sl-prokeys was born April 5, 1995
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On Thursday, August 21, 2003, at 2:45pm, my wife of 34 years, Rebecca, died in my arms in an emergency room.
The last words we spoke were in perfect synchronization: "I love you with all my heart."
Refinishing Leslies (and working too hard)
You can see here what a pleasant job sandblasting can be. We started this project last July, when the temperature and humidity were so high, that most sane people moved out of Florida.
Working with sand requires the right tools: The sand blaster shown in the pics is a very inexpensive, gravity feed model. It holds about 100 pounds of sand, and it's easy to wheel around. A single feed hose connects the sand hopper to the gun, and the compressed air line also attaches to the gun. Blasting requires a lot of air per minute, so you'll need a pretty serious compressor to do this right. We've got a fairly large one - 220v, 60 gallons, 6 h.p., and 10.2 scfm. We also have a 110v portable, 25 gallon, 4 h.p. model, but the extra power of the large one helps a lot for blasting.
The blasting gun has interchangeable nozzles. We used the small size which seems to concentrate the sand and gave us better results. Nozzles wear out after awhile, and you'll notice that the sand isn't getting much done. Sometimes, you can rotate the nozzle to gain some extra use, but replacement will be needed soon.
Dry air is very important, so a trap for water should be somewhere in the air line. I use two of them, and additionally, I have a gravity trap. This is simply 1/2" PVC pipe which runs about 100 feet around the attic, then outside, and back to the compressor room. At the very lowest point of the PVC "loop" is a drain valve.
Blasting is messy, and requires a lot of space - somewhere for the flying sand to go. Fortunately, in Florida, we have sand instead of soil, anyway, so it just blends right in.
A nice thing about blasting is the degree of control you can exercise. Moving the gun closer to the surface and changing the angle of spray has a large effect on how the sand affects the coating to be removed. It also helps you to keep sand particles from bouncing right back in your face. As shown in the pics, Bec is wearing the very latest FBA (Florida Blasting Attire), including hood and long sleeves. Expect to be uncomfortably warm under the hood.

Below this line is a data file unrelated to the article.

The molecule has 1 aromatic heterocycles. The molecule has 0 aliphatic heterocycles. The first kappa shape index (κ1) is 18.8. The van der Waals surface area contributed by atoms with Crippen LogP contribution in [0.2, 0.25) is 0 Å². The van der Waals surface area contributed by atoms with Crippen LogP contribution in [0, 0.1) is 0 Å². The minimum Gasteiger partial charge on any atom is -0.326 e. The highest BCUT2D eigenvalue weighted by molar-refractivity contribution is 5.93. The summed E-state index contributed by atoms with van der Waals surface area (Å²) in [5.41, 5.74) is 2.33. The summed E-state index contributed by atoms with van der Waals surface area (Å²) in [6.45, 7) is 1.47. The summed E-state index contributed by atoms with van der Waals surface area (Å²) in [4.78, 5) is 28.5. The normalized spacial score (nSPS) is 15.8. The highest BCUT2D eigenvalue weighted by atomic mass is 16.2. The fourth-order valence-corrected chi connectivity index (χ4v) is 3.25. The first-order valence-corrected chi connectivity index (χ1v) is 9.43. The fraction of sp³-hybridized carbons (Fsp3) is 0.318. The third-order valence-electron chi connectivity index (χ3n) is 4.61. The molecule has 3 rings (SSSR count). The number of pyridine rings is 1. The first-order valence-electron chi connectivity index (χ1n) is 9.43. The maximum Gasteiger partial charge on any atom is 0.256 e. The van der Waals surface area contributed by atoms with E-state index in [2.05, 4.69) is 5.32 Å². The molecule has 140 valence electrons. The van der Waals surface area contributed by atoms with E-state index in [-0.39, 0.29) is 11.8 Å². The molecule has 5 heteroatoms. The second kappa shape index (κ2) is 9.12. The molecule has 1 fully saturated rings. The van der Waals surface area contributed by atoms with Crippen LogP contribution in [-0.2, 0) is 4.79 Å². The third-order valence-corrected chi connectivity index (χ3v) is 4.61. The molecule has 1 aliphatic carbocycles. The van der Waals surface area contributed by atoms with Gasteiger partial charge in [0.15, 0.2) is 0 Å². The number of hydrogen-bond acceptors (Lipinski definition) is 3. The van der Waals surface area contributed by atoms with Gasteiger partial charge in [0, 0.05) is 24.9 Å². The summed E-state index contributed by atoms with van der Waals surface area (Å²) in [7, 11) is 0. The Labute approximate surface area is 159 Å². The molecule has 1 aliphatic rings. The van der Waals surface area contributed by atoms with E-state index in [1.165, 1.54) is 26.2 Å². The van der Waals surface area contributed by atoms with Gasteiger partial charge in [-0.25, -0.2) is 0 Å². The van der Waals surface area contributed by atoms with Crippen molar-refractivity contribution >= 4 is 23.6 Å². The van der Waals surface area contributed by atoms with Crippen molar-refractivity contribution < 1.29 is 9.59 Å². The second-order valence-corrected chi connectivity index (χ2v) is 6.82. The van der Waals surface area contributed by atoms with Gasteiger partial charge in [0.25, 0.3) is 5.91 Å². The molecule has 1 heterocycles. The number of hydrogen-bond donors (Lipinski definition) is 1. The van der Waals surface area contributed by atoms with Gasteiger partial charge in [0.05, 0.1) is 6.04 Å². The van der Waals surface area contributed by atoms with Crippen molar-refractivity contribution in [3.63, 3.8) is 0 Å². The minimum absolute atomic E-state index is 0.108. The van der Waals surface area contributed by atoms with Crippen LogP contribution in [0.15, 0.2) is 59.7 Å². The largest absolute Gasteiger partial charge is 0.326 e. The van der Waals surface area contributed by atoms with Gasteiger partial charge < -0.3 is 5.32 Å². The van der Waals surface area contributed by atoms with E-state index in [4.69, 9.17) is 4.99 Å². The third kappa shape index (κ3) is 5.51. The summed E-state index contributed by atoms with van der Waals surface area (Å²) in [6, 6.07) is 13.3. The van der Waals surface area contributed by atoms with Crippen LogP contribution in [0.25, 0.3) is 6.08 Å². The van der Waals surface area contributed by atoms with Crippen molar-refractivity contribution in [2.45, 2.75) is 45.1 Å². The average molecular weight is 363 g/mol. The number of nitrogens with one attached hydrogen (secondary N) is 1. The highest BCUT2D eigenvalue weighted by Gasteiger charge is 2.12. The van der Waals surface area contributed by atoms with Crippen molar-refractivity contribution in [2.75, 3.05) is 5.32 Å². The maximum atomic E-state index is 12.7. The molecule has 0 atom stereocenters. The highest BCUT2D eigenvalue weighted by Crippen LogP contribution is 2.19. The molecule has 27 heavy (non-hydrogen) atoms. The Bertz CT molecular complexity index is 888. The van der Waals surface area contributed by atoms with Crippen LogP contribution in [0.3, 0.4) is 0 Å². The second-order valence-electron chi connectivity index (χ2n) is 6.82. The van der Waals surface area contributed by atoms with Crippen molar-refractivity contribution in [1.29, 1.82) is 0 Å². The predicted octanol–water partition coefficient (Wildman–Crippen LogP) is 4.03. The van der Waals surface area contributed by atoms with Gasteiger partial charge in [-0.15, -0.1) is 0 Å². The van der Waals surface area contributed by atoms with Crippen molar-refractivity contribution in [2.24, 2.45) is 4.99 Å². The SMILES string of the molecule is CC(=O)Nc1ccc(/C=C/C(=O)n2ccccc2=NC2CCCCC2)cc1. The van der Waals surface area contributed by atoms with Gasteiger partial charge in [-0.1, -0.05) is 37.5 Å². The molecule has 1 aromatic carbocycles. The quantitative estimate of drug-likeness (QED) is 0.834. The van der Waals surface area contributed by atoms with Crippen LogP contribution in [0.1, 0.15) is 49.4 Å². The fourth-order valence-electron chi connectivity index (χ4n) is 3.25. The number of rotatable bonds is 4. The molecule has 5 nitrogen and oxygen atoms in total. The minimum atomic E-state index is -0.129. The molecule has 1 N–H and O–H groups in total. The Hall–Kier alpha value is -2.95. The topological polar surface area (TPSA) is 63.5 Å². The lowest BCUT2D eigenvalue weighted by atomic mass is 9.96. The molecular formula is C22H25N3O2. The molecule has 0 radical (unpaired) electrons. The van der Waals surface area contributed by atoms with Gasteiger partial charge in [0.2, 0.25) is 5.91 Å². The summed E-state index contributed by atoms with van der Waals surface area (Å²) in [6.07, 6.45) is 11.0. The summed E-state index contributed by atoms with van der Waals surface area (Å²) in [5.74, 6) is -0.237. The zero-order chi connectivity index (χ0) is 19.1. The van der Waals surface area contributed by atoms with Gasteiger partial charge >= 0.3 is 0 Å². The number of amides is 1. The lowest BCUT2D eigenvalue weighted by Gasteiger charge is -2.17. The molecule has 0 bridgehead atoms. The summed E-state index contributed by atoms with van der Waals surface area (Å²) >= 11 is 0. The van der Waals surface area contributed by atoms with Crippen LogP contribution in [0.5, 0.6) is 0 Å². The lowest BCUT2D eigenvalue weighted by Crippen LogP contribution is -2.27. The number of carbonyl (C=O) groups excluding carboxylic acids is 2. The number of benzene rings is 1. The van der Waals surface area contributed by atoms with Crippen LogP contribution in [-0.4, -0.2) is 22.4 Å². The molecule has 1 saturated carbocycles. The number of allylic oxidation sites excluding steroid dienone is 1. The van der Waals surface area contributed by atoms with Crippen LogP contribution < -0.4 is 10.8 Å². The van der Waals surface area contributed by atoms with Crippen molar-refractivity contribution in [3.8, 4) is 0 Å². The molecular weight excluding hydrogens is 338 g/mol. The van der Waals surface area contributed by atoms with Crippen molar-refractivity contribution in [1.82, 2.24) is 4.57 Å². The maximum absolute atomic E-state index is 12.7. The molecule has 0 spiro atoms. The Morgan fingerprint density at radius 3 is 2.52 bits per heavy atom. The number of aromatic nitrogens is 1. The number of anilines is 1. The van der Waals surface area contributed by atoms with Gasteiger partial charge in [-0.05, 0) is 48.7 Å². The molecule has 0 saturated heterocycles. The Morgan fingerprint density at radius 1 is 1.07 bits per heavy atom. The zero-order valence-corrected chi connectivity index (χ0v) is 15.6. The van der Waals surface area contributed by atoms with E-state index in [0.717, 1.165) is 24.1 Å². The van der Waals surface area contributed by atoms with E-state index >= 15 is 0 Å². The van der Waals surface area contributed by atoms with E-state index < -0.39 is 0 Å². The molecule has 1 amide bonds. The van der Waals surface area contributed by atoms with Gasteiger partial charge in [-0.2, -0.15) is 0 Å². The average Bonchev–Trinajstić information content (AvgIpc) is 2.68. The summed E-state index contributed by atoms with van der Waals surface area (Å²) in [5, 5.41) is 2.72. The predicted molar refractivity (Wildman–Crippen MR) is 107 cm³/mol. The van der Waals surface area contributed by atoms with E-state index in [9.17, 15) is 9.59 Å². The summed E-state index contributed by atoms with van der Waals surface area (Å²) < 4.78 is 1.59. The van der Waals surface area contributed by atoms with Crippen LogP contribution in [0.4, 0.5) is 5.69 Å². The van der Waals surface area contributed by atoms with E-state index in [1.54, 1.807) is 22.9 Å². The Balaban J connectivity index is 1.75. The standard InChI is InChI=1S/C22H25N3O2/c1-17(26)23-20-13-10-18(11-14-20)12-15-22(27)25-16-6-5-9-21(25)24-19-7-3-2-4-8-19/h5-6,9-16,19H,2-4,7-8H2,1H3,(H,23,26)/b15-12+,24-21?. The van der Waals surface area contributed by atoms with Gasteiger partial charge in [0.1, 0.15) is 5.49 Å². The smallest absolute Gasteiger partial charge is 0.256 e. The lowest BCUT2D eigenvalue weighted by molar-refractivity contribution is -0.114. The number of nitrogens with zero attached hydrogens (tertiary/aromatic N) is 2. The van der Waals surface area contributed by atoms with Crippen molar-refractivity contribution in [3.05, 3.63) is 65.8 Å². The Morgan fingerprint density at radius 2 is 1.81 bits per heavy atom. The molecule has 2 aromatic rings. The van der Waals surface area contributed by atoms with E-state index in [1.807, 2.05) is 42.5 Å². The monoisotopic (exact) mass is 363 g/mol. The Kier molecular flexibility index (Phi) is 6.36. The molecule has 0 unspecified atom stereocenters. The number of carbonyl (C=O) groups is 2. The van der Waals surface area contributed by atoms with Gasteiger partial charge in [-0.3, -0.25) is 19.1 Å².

click picture for fullsize view
The three Leslies shown above took about 2 weeks to blast. This isn't something that can be done for eight hours straight, and the weather often limits working times. Blasting on a wet, humid day can cause the sand to clog in the feed tube, or not feed at all. While we were doing these 3, I went ahead and did the 145, too.
Here is an example (second pic) of a gasket for the 15". We use JBL speakers for the Leslie bottom, and these specific speakers have a "roll" surround, or compliance. They're designed to be mounted on the front of a baffle plate. Because of this, they cannot be mounted in a Leslie, because the shelf will contact the compliance, and destroy it. Initially, we solved this problem by gluing an extra gasket set on each speaker, raising the frame slightly. We weren't very happy with that method, so I used a router, and cut out several gaskets, using 1/2" plywood. These work very well, and don't pull apart like the cardboard gaskets do.
You might also notice the longer speaker mounting bolts, shown below. They come up through the bottom of the shelf, and are secured into the Tnuts with Hot Stuff glue. This configuration allows us to torque the speaker down to the shelf tightly, and eliminate rattles.
Also shown is the gasket we use for the upper drivers, with the screws coming down for much easier access. This simple piece of 1/2" plywood replaces the original cheap cardboard tube. All the mount screws used flats, locks, and were screwed tightly into the Tnuts, locked in place with Hot Stuff (another brand of Krazy Glue).